The latest figures (April 2014) for UK manufacturing and industrial output showed an acceleration in expansion to reach 3% yoy growth for industry as a whole.
Manufacturing output growth was even stronger at 4.4% yoy.
But remember UK industrial output is still well below pre-crash levels, – some 11% below while manufacturing is still 7% down.
Another long-term feature is the decline in the UK’s North Sea oil and gas production. It’s straight downwards and is now 40% lower than in 2004.That does not auger well for an independent Scotland relying on energy revenues to do better if outside the UK.
The UK’s capital goods sector is doing particularly better, but this sector (aerospace, engines etc) is mainly for export not domestic demand.
All this brings me to make a few rash predictions about the UK and elsewhere for 2015 and beyond. I am ready to be shot down, but here goes.
1. The Scots will narrowly vote no to independence, reducing the uncertainty about the break-up of the UK for another decade. This will be a relief for British big business. Alex Salmond and the Scottish Nationalists will use the narrow defeat to get more concessions on tax-raising powers (already promised by the Conservatives) and will look for another vote down the road.
2. The improving UK economy over the next year (slightly faster growth; increased employment and possibly a small rise in average real incomes) will deliver an outright victory for the Conservatives in the May general election (something I forecast tentatively back in 2010). The UKIP vote will not be replicated in the election, so the Conservatives will win key marginal seats.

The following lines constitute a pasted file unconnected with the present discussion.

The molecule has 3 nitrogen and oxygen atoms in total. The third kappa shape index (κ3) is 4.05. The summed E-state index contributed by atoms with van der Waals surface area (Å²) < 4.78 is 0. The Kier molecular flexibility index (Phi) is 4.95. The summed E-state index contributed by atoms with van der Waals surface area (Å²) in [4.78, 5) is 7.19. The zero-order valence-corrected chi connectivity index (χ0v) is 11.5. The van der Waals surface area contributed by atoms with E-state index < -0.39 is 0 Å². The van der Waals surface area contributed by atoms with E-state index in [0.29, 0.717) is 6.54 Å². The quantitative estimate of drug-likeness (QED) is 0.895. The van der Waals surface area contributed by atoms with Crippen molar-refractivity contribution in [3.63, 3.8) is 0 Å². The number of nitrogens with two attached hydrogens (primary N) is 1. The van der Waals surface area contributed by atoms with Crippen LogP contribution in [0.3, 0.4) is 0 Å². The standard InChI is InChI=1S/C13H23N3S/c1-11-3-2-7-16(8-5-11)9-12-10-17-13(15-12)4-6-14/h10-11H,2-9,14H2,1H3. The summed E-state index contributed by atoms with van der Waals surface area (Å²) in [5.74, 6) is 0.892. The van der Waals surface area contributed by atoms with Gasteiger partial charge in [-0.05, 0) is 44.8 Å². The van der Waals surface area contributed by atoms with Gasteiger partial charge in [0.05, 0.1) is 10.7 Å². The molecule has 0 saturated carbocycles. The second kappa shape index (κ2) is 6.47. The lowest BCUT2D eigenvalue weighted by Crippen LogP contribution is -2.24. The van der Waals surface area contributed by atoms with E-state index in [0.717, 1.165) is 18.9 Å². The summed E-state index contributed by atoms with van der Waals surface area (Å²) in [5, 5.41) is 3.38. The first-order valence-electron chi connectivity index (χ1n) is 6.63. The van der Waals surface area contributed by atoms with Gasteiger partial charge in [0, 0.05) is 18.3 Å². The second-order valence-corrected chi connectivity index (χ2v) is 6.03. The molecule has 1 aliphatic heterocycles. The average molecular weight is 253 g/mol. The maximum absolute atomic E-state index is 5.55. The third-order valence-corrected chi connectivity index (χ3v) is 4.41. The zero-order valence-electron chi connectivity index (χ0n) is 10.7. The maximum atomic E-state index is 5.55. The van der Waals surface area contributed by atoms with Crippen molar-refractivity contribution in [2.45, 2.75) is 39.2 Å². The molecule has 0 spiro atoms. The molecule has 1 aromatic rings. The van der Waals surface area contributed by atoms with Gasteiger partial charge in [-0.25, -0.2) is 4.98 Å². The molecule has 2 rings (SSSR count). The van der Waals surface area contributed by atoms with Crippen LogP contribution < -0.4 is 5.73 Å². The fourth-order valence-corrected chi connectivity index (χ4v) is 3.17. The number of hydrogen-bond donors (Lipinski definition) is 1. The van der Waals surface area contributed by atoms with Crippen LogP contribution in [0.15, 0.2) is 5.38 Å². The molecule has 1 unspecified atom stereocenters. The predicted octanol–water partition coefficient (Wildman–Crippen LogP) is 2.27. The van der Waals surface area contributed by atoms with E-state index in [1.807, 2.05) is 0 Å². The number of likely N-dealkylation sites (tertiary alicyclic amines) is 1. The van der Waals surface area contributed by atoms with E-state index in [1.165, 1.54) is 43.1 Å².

3. The Conservative government will ‘renegotiate’ the terms of staying in the European Union and the government will campaign for staying in at the proposed referendum in 2017 and the British people will vote to do so. Much depends here again on the state of the UK and Eurozone economies. In any new economic slump, by then likely, (see below), the UK economy will look the worse; and Europe better.
4. The global economic recovery will continue over the next year and the major economies will reach a peak in their post-crisis growth rates in 2015 (probably still below pre-crisis trend rates). This will be driven by an improvement in business investment in the real economy for the first time.
5. Rising capital accumulation will be accompanied by rising wages and relatively poor productivity growth. That is the formula for a fall in the overall rate of profit in the major economies in 2015.
6. By 2016, falling profitability will reverse the investment recovery and a new economic slump will be on the agenda.
Finally, my latest review of Thomas Piketty’s Capital in the 21st century, called Unpicking Piketty, has been published by Weekly Worker and you can find it here: (http://weeklyworker.co.uk/worker/1013/unpicking-piketty/).